2) Remuneration for funded projects depends on the ability of contributors to ask for remuneration

Another problem is that the task of defining appropriate compensation is left to the discretion of community members, who may lack the knowledge and resources to fairly price their labor. In a discussion on the topic on the server, one community member was disturbed by these methods, noting that “the compensation is tied to my requirements, because I know that compared to the outrageous numbers in the DeFi space, I can’t do it fairly for myself. Pricing… The DAO proposal/funding system, as it relies on the principle of stating your terms, has been abused.” This is for contributors who may try to apply for retroactive compensation in the form of PTIP through the governance forum, and A significant hurdle for contributors who are looking for new contributions. By contrast, contributors who are more comfortable and confident in asking for (larger amounts) of funding are more likely to be paid adequately and benefit from funded projects more broadly.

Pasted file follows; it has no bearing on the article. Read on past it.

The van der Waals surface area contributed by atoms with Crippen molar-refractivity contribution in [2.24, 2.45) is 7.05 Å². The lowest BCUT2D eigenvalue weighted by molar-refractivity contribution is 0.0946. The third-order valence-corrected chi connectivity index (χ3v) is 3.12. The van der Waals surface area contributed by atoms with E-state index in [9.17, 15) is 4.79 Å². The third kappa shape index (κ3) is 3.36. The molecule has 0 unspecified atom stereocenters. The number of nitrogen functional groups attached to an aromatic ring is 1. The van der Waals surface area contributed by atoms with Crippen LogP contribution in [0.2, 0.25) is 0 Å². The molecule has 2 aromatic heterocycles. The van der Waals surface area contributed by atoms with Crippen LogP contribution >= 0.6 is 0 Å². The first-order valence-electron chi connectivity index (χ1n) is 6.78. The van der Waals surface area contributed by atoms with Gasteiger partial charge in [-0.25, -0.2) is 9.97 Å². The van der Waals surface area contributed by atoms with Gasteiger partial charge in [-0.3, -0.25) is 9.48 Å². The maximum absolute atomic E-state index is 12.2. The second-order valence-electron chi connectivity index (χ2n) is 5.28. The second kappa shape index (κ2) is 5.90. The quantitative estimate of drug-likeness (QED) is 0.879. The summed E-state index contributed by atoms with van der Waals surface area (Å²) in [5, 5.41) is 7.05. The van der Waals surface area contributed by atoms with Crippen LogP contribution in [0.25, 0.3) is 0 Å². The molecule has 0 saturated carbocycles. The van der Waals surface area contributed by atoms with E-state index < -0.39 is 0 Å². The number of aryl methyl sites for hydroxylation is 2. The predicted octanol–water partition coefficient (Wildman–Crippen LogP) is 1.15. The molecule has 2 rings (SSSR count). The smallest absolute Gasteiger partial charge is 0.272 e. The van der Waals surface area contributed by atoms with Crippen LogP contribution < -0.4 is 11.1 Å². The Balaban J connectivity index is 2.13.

3) The requirements for a proactive, successful funding program are not well understood

A broader challenge facing the PoolGrants project is the difficulty of leveraging the initiative of community members and fostering positive contributions in a systematic manner. Respondents described successful funded projects as a black box—while the results are exciting, the process behind it all depends on the skill and initiative of the contributors:

More people should be motivated to get to work. Sometimes people take the initiative and the results are amazing.